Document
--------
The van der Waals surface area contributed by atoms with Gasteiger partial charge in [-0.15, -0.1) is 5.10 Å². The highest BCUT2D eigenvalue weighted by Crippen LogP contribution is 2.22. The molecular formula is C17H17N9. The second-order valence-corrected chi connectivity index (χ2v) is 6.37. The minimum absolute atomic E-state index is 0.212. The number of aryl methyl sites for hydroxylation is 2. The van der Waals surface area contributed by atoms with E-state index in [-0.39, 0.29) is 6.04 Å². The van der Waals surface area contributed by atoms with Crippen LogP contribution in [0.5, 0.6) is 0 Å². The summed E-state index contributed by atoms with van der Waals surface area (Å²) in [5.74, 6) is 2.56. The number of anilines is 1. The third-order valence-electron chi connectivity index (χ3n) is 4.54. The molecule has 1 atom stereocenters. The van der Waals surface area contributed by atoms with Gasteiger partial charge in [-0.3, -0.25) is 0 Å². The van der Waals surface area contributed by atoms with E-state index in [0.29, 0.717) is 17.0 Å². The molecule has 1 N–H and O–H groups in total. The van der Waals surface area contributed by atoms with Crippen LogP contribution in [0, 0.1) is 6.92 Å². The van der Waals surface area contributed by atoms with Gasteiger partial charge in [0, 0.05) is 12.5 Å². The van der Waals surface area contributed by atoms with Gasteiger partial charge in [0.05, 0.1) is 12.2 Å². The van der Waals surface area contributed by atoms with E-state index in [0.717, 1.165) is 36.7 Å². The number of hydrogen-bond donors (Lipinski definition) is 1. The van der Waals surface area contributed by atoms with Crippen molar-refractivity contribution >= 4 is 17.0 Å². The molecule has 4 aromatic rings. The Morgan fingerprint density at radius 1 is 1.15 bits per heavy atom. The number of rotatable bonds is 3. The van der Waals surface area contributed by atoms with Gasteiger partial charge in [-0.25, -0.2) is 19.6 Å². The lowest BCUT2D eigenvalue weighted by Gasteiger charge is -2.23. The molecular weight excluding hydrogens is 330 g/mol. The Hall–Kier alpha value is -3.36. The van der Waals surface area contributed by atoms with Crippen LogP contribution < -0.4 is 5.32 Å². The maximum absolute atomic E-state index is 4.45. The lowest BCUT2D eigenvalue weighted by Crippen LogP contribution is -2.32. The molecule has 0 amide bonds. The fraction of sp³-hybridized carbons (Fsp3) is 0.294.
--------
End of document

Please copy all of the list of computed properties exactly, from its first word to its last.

The van der Waals surface area contributed by atoms with Gasteiger partial charge in [-0.15, -0.1) is 5.10 Å². The highest BCUT2D eigenvalue weighted by Crippen LogP contribution is 2.22. The molecular formula is C17H17N9. The second-order valence-corrected chi connectivity index (χ2v) is 6.37. The minimum absolute atomic E-state index is 0.212. The number of aryl methyl sites for hydroxylation is 2. The van der Waals surface area contributed by atoms with E-state index in [-0.39, 0.29) is 6.04 Å². The van der Waals surface area contributed by atoms with Crippen LogP contribution in [0.5, 0.6) is 0 Å². The summed E-state index contributed by atoms with van der Waals surface area (Å²) in [5.74, 6) is 2.56. The number of anilines is 1. The third-order valence-electron chi connectivity index (χ3n) is 4.54. The molecule has 1 atom stereocenters. The van der Waals surface area contributed by atoms with Gasteiger partial charge in [-0.3, -0.25) is 0 Å². The van der Waals surface area contributed by atoms with E-state index in [0.29, 0.717) is 17.0 Å². The molecule has 1 N–H and O–H groups in total. The van der Waals surface area contributed by atoms with Crippen LogP contribution in [0, 0.1) is 6.92 Å². The van der Waals surface area contributed by atoms with Gasteiger partial charge in [0, 0.05) is 12.5 Å². The van der Waals surface area contributed by atoms with Gasteiger partial charge in [0.05, 0.1) is 12.2 Å². The van der Waals surface area contributed by atoms with E-state index in [0.717, 1.165) is 36.7 Å². The number of hydrogen-bond donors (Lipinski definition) is 1. The van der Waals surface area contributed by atoms with Crippen molar-refractivity contribution >= 4 is 17.0 Å². The molecule has 4 aromatic rings. The Morgan fingerprint density at radius 1 is 1.15 bits per heavy atom. The number of rotatable bonds is 3. The van der Waals surface area contributed by atoms with Gasteiger partial charge in [-0.25, -0.2) is 19.6 Å². The lowest BCUT2D eigenvalue weighted by Gasteiger charge is -2.23. The molecular weight excluding hydrogens is 330 g/mol. The Hall–Kier alpha value is -3.36. The van der Waals surface area contributed by atoms with Crippen LogP contribution < -0.4 is 5.32 Å². The maximum absolute atomic E-state index is 4.45. The lowest BCUT2D eigenvalue weighted by Crippen LogP contribution is -2.32. The molecule has 0 amide bonds. The fraction of sp³-hybridized carbons (Fsp3) is 0.294.